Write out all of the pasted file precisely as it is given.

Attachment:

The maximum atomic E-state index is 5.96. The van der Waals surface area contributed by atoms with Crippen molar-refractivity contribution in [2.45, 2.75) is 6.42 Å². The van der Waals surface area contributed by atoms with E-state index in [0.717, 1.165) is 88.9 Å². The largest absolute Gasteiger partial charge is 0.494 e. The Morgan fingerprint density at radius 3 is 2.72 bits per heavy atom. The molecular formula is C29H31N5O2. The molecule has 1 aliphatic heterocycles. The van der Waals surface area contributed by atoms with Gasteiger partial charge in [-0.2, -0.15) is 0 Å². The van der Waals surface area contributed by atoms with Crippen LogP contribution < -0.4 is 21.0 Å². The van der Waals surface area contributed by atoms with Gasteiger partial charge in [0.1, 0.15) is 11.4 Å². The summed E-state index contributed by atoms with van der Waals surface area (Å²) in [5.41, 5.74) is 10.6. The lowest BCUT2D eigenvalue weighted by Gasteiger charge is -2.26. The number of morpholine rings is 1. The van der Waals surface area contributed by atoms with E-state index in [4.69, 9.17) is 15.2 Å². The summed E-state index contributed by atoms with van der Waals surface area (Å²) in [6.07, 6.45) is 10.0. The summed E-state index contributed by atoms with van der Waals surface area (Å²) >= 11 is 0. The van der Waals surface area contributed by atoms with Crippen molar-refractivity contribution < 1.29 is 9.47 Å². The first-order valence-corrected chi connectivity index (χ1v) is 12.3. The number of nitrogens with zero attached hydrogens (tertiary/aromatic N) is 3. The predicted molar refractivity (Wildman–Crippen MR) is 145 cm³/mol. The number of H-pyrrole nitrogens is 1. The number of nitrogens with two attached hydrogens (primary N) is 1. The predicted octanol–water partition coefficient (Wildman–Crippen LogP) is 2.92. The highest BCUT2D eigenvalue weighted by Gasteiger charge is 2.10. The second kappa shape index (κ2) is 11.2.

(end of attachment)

The maximum atomic E-state index is 5.96. The van der Waals surface area contributed by atoms with Crippen molar-refractivity contribution in [2.45, 2.75) is 6.42 Å². The van der Waals surface area contributed by atoms with E-state index in [0.717, 1.165) is 88.9 Å². The largest absolute Gasteiger partial charge is 0.494 e. The Morgan fingerprint density at radius 3 is 2.72 bits per heavy atom. The molecular formula is C29H31N5O2. The molecule has 1 aliphatic heterocycles. The van der Waals surface area contributed by atoms with Gasteiger partial charge in [-0.2, -0.15) is 0 Å². The van der Waals surface area contributed by atoms with Crippen LogP contribution < -0.4 is 21.0 Å². The van der Waals surface area contributed by atoms with Gasteiger partial charge in [0.1, 0.15) is 11.4 Å². The summed E-state index contributed by atoms with van der Waals surface area (Å²) in [5.41, 5.74) is 10.6. The lowest BCUT2D eigenvalue weighted by Gasteiger charge is -2.26. The number of morpholine rings is 1. The van der Waals surface area contributed by atoms with E-state index in [4.69, 9.17) is 15.2 Å². The summed E-state index contributed by atoms with van der Waals surface area (Å²) in [6.07, 6.45) is 10.0. The summed E-state index contributed by atoms with van der Waals surface area (Å²) >= 11 is 0. The van der Waals surface area contributed by atoms with Crippen molar-refractivity contribution < 1.29 is 9.47 Å². The first-order valence-corrected chi connectivity index (χ1v) is 12.3. The number of nitrogens with zero attached hydrogens (tertiary/aromatic N) is 3. The predicted molar refractivity (Wildman–Crippen MR) is 145 cm³/mol. The number of H-pyrrole nitrogens is 1. The number of nitrogens with two attached hydrogens (primary N) is 1. The predicted octanol–water partition coefficient (Wildman–Crippen LogP) is 2.92. The highest BCUT2D eigenvalue weighted by Gasteiger charge is 2.10. The second kappa shape index (κ2) is 11.2.